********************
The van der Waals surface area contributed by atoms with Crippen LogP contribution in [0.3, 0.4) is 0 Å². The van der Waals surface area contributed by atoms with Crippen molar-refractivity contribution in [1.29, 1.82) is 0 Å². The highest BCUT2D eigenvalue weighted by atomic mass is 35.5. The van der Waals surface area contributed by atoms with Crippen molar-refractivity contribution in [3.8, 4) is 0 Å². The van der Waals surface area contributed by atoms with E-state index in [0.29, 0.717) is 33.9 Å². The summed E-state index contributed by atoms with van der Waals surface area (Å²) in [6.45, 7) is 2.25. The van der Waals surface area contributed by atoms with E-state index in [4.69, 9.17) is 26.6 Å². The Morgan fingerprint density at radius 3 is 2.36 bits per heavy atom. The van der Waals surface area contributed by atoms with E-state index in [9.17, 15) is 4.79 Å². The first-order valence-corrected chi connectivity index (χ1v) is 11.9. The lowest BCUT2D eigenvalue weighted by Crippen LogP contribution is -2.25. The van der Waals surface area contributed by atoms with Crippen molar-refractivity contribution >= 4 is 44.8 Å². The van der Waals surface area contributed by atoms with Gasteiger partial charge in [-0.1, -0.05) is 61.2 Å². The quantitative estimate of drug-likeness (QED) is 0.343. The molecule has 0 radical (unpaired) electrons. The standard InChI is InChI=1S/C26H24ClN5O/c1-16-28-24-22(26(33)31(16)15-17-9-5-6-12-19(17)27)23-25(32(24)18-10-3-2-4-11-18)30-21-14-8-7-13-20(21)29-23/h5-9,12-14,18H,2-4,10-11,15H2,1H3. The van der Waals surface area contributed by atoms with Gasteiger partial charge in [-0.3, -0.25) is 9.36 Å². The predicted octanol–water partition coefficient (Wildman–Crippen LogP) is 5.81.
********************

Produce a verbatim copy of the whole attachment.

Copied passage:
The van der Waals surface area contributed by atoms with Crippen LogP contribution in [0.3, 0.4) is 0 Å². The van der Waals surface area contributed by atoms with Crippen molar-refractivity contribution in [1.29, 1.82) is 0 Å². The highest BCUT2D eigenvalue weighted by atomic mass is 35.5. The van der Waals surface area contributed by atoms with Crippen molar-refractivity contribution in [3.8, 4) is 0 Å². The van der Waals surface area contributed by atoms with E-state index in [0.29, 0.717) is 33.9 Å². The summed E-state index contributed by atoms with van der Waals surface area (Å²) in [6.45, 7) is 2.25. The van der Waals surface area contributed by atoms with E-state index in [4.69, 9.17) is 26.6 Å². The Morgan fingerprint density at radius 3 is 2.36 bits per heavy atom. The van der Waals surface area contributed by atoms with E-state index in [9.17, 15) is 4.79 Å². The first-order valence-corrected chi connectivity index (χ1v) is 11.9. The lowest BCUT2D eigenvalue weighted by Crippen LogP contribution is -2.25. The van der Waals surface area contributed by atoms with Crippen molar-refractivity contribution >= 4 is 44.8 Å². The van der Waals surface area contributed by atoms with Gasteiger partial charge in [-0.1, -0.05) is 61.2 Å². The quantitative estimate of drug-likeness (QED) is 0.343. The molecule has 0 radical (unpaired) electrons. The standard InChI is InChI=1S/C26H24ClN5O/c1-16-28-24-22(26(33)31(16)15-17-9-5-6-12-19(17)27)23-25(32(24)18-10-3-2-4-11-18)30-21-14-8-7-13-20(21)29-23/h5-9,12-14,18H,2-4,10-11,15H2,1H3. The van der Waals surface area contributed by atoms with Gasteiger partial charge in [-0.3, -0.25) is 9.36 Å². The predicted octanol–water partition coefficient (Wildman–Crippen LogP) is 5.81.